Title: Sensing nitrogen requirements for irrigated and rainfed cotton Authors
Submitted to: Applied Engineering in Agriculture
Publication Type: Peer Reviewed Journal
Publication Acceptance Date: June 9, 2014
Publication Date: N/A
Interpretive Summary: Current nitrogen (N) management for crop production often results in inefficient use of N fertilizer that can lead to economic losses and environmental contamination. A field experiment was conducted in 2010 - 2012 at the University of Missouri Fisher Delta Research Center to investigate using crop canopy sensors to better synchronize N application and crop N demand for cotton. Plots with total applied N ranging from none to the local recommended rate and application timings from preplant to 10 days after first flower were sensed on irrigated and rainfed cotton. Rainfall varied among the years, which is typical for the Mid-South region. Similarly, which in-season and end-of-season factors were significant varied considerably among years and none was consistent for all three years. However, as more data are collected the relationship between in-season (sensors) and end-of-season (yield and quality) observations should improve. This research is important for improving N recommendations for cotton. Producers will benefit from fewer excess N applications resulting in wasted fertilizer, energy, and labor, and everyone will benefit from less environmental contamination contributing to problems like the hypoxic zone in the northern Gulf of Mexico.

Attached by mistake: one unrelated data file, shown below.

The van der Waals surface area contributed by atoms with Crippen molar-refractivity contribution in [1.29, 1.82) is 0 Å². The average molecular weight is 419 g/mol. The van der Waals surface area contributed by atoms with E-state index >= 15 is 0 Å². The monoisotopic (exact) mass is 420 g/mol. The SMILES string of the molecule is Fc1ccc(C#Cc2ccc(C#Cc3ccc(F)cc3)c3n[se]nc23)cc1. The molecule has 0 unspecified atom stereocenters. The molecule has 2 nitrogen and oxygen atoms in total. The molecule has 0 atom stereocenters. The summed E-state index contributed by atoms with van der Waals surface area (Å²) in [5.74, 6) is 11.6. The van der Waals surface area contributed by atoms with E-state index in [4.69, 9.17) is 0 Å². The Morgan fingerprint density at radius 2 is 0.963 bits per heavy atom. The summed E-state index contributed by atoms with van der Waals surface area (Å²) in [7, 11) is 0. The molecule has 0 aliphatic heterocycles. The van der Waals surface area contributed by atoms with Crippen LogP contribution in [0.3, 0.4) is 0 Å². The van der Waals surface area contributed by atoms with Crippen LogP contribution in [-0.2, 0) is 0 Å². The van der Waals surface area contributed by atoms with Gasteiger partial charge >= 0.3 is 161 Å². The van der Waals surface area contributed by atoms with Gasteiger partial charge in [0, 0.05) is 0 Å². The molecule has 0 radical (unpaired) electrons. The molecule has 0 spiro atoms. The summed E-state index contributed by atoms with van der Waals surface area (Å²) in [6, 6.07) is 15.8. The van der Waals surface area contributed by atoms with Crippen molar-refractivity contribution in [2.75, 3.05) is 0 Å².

Technical Abstract: Crop canopy sensor-based nitrogen recommendations have been established for grain crops including corn and wheat, but less information exists for using these sensors in cotton. Further, little is known about the impact of crop water stress on sensor-based recommendations. To address these problems, a field experiment was conducted in 2010 - 2012 at the University of Missouri Fisher Delta Research Center to investigate the performance of crop canopy sensors and the timing of sensor data collection for both irrigated and rainfed cotton receiving different nitrogen (N) rates and timings of N application. Eleven N treatments were included, with total N ranging from 0 – 134 kg ha-1 and application timings from preplant to 10 days after first flower. A data collection platform including sensors for visible and near-infrared canopy reflectance, crop height, and canopy temperature was driven through the plots once preflower and once postflower each season. While growing degree days indicated that air temperatures were similar all three years, rainfall varied, which is typical for the Mid-South region. Which in-season (i.e., sensor readings) and end-of-season (i.e., yield and quality) factors were statistically significant varied considerably among years. For irrigation: normalized difference vegetative index (NDVI) - calculated from the reflectance measurements, height, temperature, yield, turnout, micronaire, length, uniformity and strength all exhibited significant differences, but none were consistent over all three years of the study. Similarly, NDVI, height, yield, turnout, and micronaire exhibited significant N-treatment effects but none were consistent over all three years. The lack of N response for some of the sensor data was affected by the fact that not all of the N treatments had been applied when the sensor data were collected, especially for the preplant readings. When the data from all three years were combined in a correlation analysis, only correlations between yield and both postflower NDVI and height and between uniformity and both postflower NDVI and temperature had |r| > 0.5. However, as more data are collected and additional variables are investigated the relationship between in-season and end-of-season observations should improve. While these data demonstrate that in-season sensor measurements can detect differences in water and nitrogen status for cotton that result in end-of-season differences in yield and fiber properties, further research, including evaluation of additional sensors, is needed before real-time N-application algorithms that account for the effects of drought stress can be established.